« LivingRoom Information Site | Athens Olympic Games - News »

A Testament of Devotion

16 April, 2004 10:49 AM

This morning I read A Testament of Devotion by Thomas Kelly. It's only a short book - a collection of his writings from the 1930's - 1940's but I found it to be extremely powerful and rather beautifully written.

The overall thrust of his writing is about entering into a deeper inner experience of the Divine rather than just having a surface level experience. He argues that it is out of this deep experience of God that true community with other believers and a powerful social concern emerges.

A few quotes captured my attention which I'll allow to stand alone below.

Whilst there are one or two things in this collection of writings that I would love to see expanded upon and one or two things that I'm not sure I completely agree with - I have to say that this little book is one of the best and most refreshing reads I've had in years. Despite it's brevity there is loads to chew on in it and it has left me thirsting for two things - firstly some more writings of Thomas Kelly and secondly (and more importantly) a deeper understanding and experience of my Creator.

Here's a couple of taster quotes:

'If you don't realize the revolutionary explosiveness of this proposal you don't understand what I mean. This is something wholly different from mild, conventional religion that, with respectable skirts held back by dainty fingers, anxiously tries to fish the world out of the mud hole of its own selfishness. Our churches, our meeting houses are full of such respectable and amiable people.... Religion as a dull habit is not that for which Christ lived and died.' p25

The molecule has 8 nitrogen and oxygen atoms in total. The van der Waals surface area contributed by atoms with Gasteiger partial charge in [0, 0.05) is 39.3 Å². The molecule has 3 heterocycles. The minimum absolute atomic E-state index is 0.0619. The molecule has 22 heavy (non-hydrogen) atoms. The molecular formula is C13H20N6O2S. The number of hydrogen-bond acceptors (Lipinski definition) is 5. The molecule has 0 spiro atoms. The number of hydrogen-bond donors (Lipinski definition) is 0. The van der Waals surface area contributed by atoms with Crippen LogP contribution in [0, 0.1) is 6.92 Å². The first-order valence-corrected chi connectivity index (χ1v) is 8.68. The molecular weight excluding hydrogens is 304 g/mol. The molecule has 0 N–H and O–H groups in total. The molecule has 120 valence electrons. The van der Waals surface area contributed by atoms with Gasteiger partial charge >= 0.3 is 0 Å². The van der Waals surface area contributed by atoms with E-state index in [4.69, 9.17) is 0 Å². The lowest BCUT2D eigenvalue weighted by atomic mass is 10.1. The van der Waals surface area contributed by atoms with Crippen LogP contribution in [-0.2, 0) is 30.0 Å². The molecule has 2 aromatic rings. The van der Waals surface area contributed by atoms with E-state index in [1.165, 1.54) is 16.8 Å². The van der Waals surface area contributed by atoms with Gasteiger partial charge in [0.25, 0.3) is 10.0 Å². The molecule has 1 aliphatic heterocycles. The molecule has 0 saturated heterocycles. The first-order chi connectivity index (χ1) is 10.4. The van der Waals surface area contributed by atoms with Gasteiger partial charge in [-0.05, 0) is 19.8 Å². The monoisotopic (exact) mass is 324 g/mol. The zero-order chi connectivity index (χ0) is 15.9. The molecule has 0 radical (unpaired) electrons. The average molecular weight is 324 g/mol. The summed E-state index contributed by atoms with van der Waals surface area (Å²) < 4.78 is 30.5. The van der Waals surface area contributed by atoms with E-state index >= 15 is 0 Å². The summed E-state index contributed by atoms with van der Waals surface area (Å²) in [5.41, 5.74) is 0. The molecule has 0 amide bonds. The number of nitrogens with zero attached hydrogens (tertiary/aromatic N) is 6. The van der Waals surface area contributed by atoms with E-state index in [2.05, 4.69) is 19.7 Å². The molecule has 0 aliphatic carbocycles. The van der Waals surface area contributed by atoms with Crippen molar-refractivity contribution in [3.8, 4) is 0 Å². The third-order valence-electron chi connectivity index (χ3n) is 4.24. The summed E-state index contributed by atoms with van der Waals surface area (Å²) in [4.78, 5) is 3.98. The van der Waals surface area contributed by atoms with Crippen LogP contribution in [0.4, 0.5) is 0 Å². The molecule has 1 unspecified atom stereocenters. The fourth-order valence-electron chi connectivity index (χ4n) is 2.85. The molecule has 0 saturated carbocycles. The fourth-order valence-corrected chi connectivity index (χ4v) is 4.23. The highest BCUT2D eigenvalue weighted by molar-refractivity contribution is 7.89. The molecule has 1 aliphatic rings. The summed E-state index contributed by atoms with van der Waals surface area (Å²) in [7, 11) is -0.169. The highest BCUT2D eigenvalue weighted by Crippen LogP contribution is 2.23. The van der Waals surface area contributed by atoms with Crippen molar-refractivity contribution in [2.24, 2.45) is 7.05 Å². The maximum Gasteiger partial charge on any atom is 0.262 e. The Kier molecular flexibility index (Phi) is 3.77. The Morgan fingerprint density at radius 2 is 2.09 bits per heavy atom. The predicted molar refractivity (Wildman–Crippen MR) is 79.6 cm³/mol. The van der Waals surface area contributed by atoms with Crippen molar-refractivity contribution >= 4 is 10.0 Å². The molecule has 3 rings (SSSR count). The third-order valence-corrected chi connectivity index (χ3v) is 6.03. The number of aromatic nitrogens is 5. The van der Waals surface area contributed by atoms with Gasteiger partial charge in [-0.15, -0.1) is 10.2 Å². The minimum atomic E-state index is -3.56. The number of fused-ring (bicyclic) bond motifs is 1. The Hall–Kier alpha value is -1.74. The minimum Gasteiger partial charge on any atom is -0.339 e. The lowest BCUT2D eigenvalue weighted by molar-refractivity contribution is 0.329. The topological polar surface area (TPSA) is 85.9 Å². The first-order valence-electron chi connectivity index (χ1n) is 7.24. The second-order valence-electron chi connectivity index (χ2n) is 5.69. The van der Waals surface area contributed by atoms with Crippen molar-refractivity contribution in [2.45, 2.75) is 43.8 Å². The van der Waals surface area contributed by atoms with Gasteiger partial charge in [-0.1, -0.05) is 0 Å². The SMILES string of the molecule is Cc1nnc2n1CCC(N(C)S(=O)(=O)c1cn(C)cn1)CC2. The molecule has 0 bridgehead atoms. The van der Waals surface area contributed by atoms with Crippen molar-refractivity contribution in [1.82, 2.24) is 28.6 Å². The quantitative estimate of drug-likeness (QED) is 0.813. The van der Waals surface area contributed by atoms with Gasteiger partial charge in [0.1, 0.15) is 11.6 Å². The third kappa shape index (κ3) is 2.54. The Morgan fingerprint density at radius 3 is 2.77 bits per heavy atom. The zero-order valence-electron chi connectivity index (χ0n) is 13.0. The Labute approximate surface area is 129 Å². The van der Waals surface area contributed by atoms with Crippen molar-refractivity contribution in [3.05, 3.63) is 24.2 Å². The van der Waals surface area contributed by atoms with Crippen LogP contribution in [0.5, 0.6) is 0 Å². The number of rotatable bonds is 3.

'Instead of being the active, hurrying church worker and the anxious, careful planner of shrewd moves towards the good life, we become pliant creatures, less brittle, less obstinately rational. The energizing, dynamic center if not in us but in the Divine Presence in which we share.

Religion is not our concern; it is God's concern. The sooner we stop thinking we are the energetic operators of religion and discover that God is at work, as the Aggressor, the Invader, the Initiator, so much the sooner do we discover that our task is to call people to be still and know, listen, hearken in the quiet invitation to the subtle promptings of the Divine....

"Behold I stand at the door and knock," but too many well-intentioned people are so preoccupied with the clatter of effort to do something for God that they don't hear Him asking that He might do something through them. p58-59



"...Religion as a dull habit is not that for which Christ lived and died..." Amen to that! So true and so sad, or if it's not dull and boring it's hyped and superficial. I'm sure Jesus didn't live and die for that either. Thanks Darren.

Paul » 17 April, 2004 4:56 PM

Yes - thank you for sharing that.

Justin Baeder » 19 April, 2004 8:13 AM

Email this entry to a friend:

Friend's email:

Your email:

Message (optional):